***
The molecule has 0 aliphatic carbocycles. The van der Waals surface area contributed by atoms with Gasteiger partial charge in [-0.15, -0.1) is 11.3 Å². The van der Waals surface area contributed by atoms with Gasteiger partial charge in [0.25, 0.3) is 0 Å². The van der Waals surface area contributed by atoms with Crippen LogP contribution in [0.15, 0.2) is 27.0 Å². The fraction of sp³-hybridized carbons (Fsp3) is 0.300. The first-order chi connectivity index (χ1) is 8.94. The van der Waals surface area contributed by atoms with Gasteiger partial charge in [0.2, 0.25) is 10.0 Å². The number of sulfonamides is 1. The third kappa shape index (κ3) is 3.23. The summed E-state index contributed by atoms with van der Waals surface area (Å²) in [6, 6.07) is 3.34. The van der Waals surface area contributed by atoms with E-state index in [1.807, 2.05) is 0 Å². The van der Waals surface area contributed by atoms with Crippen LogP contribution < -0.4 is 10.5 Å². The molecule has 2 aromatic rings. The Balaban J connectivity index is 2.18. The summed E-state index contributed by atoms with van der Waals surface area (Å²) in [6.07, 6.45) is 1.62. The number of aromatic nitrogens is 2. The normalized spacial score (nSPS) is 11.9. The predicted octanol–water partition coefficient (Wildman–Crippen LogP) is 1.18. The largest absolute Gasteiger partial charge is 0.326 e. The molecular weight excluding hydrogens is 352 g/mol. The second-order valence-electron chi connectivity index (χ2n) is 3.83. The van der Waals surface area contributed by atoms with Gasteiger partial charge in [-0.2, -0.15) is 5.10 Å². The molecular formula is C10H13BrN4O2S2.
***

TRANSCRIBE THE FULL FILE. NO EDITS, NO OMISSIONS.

The molecule has 0 aliphatic carbocycles. The van der Waals surface area contributed by atoms with Gasteiger partial charge in [-0.15, -0.1) is 11.3 Å². The van der Waals surface area contributed by atoms with Gasteiger partial charge in [0.25, 0.3) is 0 Å². The van der Waals surface area contributed by atoms with Crippen LogP contribution in [0.15, 0.2) is 27.0 Å². The fraction of sp³-hybridized carbons (Fsp3) is 0.300. The first-order chi connectivity index (χ1) is 8.94. The van der Waals surface area contributed by atoms with Gasteiger partial charge in [0.2, 0.25) is 10.0 Å². The number of sulfonamides is 1. The third kappa shape index (κ3) is 3.23. The summed E-state index contributed by atoms with van der Waals surface area (Å²) in [6, 6.07) is 3.34. The van der Waals surface area contributed by atoms with E-state index in [1.807, 2.05) is 0 Å². The van der Waals surface area contributed by atoms with Crippen LogP contribution < -0.4 is 10.5 Å². The molecule has 2 aromatic rings. The Balaban J connectivity index is 2.18. The summed E-state index contributed by atoms with van der Waals surface area (Å²) in [6.07, 6.45) is 1.62. The number of aromatic nitrogens is 2. The normalized spacial score (nSPS) is 11.9. The predicted octanol–water partition coefficient (Wildman–Crippen LogP) is 1.18. The largest absolute Gasteiger partial charge is 0.326 e. The molecular weight excluding hydrogens is 352 g/mol. The second-order valence-electron chi connectivity index (χ2n) is 3.83. The van der Waals surface area contributed by atoms with Gasteiger partial charge in [-0.2, -0.15) is 5.10 Å². The molecular formula is C10H13BrN4O2S2.